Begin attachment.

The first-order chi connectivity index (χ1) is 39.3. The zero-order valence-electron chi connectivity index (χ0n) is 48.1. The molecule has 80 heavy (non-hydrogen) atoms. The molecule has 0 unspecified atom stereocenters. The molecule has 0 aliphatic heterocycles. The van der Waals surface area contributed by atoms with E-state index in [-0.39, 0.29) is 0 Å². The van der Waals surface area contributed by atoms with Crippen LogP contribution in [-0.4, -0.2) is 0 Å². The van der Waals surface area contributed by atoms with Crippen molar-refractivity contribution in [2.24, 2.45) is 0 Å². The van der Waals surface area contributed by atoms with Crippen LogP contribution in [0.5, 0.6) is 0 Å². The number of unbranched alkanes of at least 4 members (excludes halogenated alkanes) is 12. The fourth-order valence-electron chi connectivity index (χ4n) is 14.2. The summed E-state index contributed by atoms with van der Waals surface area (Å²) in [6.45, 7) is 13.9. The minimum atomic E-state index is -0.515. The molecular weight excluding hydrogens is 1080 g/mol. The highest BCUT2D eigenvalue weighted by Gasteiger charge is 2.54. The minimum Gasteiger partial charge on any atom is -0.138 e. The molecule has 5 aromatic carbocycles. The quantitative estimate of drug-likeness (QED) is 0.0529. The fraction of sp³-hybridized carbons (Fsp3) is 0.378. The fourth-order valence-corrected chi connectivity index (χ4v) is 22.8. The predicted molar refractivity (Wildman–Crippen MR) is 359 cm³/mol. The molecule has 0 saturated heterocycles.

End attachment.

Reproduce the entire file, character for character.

The first-order chi connectivity index (χ1) is 39.3. The zero-order valence-electron chi connectivity index (χ0n) is 48.1. The molecule has 80 heavy (non-hydrogen) atoms. The molecule has 0 unspecified atom stereocenters. The molecule has 0 aliphatic heterocycles. The van der Waals surface area contributed by atoms with E-state index in [-0.39, 0.29) is 0 Å². The van der Waals surface area contributed by atoms with Crippen LogP contribution in [-0.4, -0.2) is 0 Å². The van der Waals surface area contributed by atoms with Crippen molar-refractivity contribution in [2.24, 2.45) is 0 Å². The van der Waals surface area contributed by atoms with Crippen LogP contribution in [0.5, 0.6) is 0 Å². The number of unbranched alkanes of at least 4 members (excludes halogenated alkanes) is 12. The fourth-order valence-electron chi connectivity index (χ4n) is 14.2. The summed E-state index contributed by atoms with van der Waals surface area (Å²) in [6.45, 7) is 13.9. The minimum atomic E-state index is -0.515. The molecular weight excluding hydrogens is 1080 g/mol. The highest BCUT2D eigenvalue weighted by Gasteiger charge is 2.54. The minimum Gasteiger partial charge on any atom is -0.138 e. The molecule has 5 aromatic carbocycles. The quantitative estimate of drug-likeness (QED) is 0.0529. The fraction of sp³-hybridized carbons (Fsp3) is 0.378. The fourth-order valence-corrected chi connectivity index (χ4v) is 22.8. The predicted molar refractivity (Wildman–Crippen MR) is 359 cm³/mol. The molecule has 0 saturated heterocycles.